By Jerome D. Tew
In 1992, the family genealogy of John Blackman (c.1670 1736) was professionally presented by Donald Collins, a professor from ECU. John Blackman’s first wife was named Elizabeth Goode and the second was Sarah. John’s children included John Blackman Jr., Bennett Blackman, William Blackman, Arthur Blackman, Elizabeth Blackman, Stephen Blackman and Joseph Blackman.
This writer is a descendent of John’s youngest child, Joseph Blackman. For some time I have wanted to know more about his family. Donald Collins, who is also a descendent, did a superb job on the basic research for the John Blackman family. My intent is to trace this Sampson County family down to 1850, although it appears impossible to get all the facts straight on such a large number of people. This was a very important family in early America, and many today can trace their blood to them. Any additional input from our readers on pre 1850 Blackmans will be appreciated. A.M. Blackman of Clemmons, NC and the late Virginia Bizzell of Newton Grove assisted me.
Nearly all of the above children had a connection to Sampson County. I therefore will start with my Joseph Blackman who was born in 1725 and lived until 1768. He may have been the son of John’s second wife Sarah and not the son of Elizabeth Goode. There is no doubt that he was raised by Sarah Blackman.
Joseph lived and died in Duplin (now Sampson) County and most likely in the area of Newton Grove. His will lists four Blackman children: Joab, Josiah, Mary and Edey. I believe there was a fifth child yet to be discovered.
In his will, Joseph gave to Joab 400 acres on Beaverdam Swamp, Negro, George, and a feather bed. He gave to Edey a Negro, Tony, and a feather bed. He gave to Josiah his plantation after the death of his mother, a feather bed, and 200 acres. He gave to Mary a Negro, Bob, and a feather bed. In 1769 a total of six Negroes, including these 3, belonged to the family. The will was dated February 2, 1768, but we are unsure that it was probated.
At the time of his death, Joseph was married to Elizabeth, Lee we think. Due to his young age, likely she was his only wife. They would have married about 1754. Apparently, Elizabeth died before 1800.
Joseph’s will is now 225 years old and in bad shape. It appears written as a draft and he died before another copy could be made. At the time of his death, Joseph was about 43 and should have been mentally alert. Several words were crossed out and others added. Some were names of his children, as if he changed his mind.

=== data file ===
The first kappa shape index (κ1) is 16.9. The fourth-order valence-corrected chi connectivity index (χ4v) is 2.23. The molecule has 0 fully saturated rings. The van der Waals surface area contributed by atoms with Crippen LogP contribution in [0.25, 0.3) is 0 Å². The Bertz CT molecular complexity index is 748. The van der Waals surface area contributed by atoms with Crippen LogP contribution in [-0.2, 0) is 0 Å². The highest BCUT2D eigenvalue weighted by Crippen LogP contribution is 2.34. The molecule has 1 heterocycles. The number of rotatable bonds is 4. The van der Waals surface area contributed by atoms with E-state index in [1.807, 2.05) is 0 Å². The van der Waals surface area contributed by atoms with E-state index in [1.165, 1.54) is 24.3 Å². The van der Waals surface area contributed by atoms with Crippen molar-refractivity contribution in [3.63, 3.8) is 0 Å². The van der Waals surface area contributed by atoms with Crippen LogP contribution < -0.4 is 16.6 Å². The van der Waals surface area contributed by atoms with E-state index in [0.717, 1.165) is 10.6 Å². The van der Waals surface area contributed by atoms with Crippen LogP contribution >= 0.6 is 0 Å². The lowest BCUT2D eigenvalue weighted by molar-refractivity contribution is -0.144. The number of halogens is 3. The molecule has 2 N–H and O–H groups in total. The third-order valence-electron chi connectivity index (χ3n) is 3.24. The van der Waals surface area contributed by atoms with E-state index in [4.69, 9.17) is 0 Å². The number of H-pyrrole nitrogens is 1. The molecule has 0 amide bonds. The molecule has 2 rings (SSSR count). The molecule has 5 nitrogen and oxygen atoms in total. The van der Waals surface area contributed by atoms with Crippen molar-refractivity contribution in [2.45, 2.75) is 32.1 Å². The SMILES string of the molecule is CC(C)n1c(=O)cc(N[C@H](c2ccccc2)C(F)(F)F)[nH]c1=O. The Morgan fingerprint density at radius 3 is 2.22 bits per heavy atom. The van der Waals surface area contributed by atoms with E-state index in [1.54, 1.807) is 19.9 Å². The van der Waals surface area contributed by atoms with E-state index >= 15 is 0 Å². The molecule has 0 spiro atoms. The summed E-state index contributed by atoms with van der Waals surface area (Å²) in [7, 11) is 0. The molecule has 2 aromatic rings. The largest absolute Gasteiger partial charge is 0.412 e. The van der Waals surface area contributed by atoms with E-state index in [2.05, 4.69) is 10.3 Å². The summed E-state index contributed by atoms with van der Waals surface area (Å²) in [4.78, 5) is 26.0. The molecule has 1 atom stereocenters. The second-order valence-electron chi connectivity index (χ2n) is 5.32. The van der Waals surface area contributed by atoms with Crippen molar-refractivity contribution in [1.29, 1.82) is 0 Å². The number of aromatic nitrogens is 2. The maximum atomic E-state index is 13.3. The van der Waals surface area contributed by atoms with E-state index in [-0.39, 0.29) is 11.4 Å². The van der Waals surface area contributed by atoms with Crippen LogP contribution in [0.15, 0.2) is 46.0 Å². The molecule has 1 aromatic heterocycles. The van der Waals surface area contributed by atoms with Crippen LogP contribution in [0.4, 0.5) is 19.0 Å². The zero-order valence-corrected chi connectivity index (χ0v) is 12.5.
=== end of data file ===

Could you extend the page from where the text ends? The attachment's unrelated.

From other sources, we know that Joseph’s oldest son was Joab, born 1755, and Mary was the 2nd child. There was no mention in the will of the ages of the children. All Duplin Sampson court records prior to 1784 are missing.
In 1770, Francis Hill provided to the court an inventory of the estate of Joseph Blackman. A copy is in the NC Archives in Raleigh. Hill, then about 22, must have liked Mary, then about 12, because they eventually married a few years later. Hill died in 1800 and I know of four children they had: Bennett who married Elizabeth Lee; Martha who married John Thornton; Ailey born 1775 who married William Westbrook; and Hester who married Simon Hobbs.
Joab Blackman was born in 1755 and died in 1819. His first wife is unknown but may have been Anna Fail. They had one child, a daughter named Anna (1789 1816). His second wife was Susanna Williams, who died in 1839. Susanna’s first husband was William Fellow, and she had four daughters by him.
Anna Blackman (1789 1816) was married first to John Cole of Fayetteville, NC. They had a son named Joseph John Cole and a daughter named Betsey Ann Cole.
“Joe John” was an alcoholic and gambler. (His lands lay where Oscar Bizzell lived just south of Newton Grove and contained a colonial cemetery of about three acres. Bizzell attended the last burial there, William W. West, in 1932. West was the husband of Mary Louisa Cox who was buried there in 1906. She has several family lines back to the Blackmans. The cemetery no longer exists.)
Anna (1789 1816) married 2nd to William Cox, who came to the Newton Grove area from Onslow County. Their children were: Joab Blackman Cox, Susanna R. Cox and Anna Blackman Cox. Joab’s daughter Anna (1789 1816) died in Onslow County.
Joab Blackman (b.1755) was a successful farmer and businessman. He and brother Josiah were slave traders. Joab served in the militia at age 20 and in the Revolutionary War in 1783. He served in the NC Legislature from 1801 1810.
Josiah Blackman was born in 1760 and died in 1815. His first wife is unknown, but at least 2 children were born to them. His second wife was Mary Esther Williams (1865-1819). She was the sister of Susanna Williams who was the second wife of Joab Blackman. (Sisters married brothers). It is believed Josiah married Mary Esther Williams in 1786.
Josiah Blackman also was in the Revolutionary War. He was in the NC Legislature in 1800. At the time of his death he owned 4,486 acres. His total estate was conservatively valued at $29,180. Today, this amount of property would probably be worth $3,000,000.
The first child of Josiah and _______ was William Blackman (1782 1818). He was known most of his adult life as Colonel William Blackman. His first wife was Avery Williams, who died about 1808. His second wife was Polly King. Colonel Blackman was serving as a NC Legislator at the time of his death in 1818. At the time of his death he was settling the estate of his father Josiah Blackman. In less than six months, Joab Blackman (brother to Josiah), was also dead. On February 15, 1819, Mrs. Polly Blackman came into court and dissented to the will of Colonel William Blackman.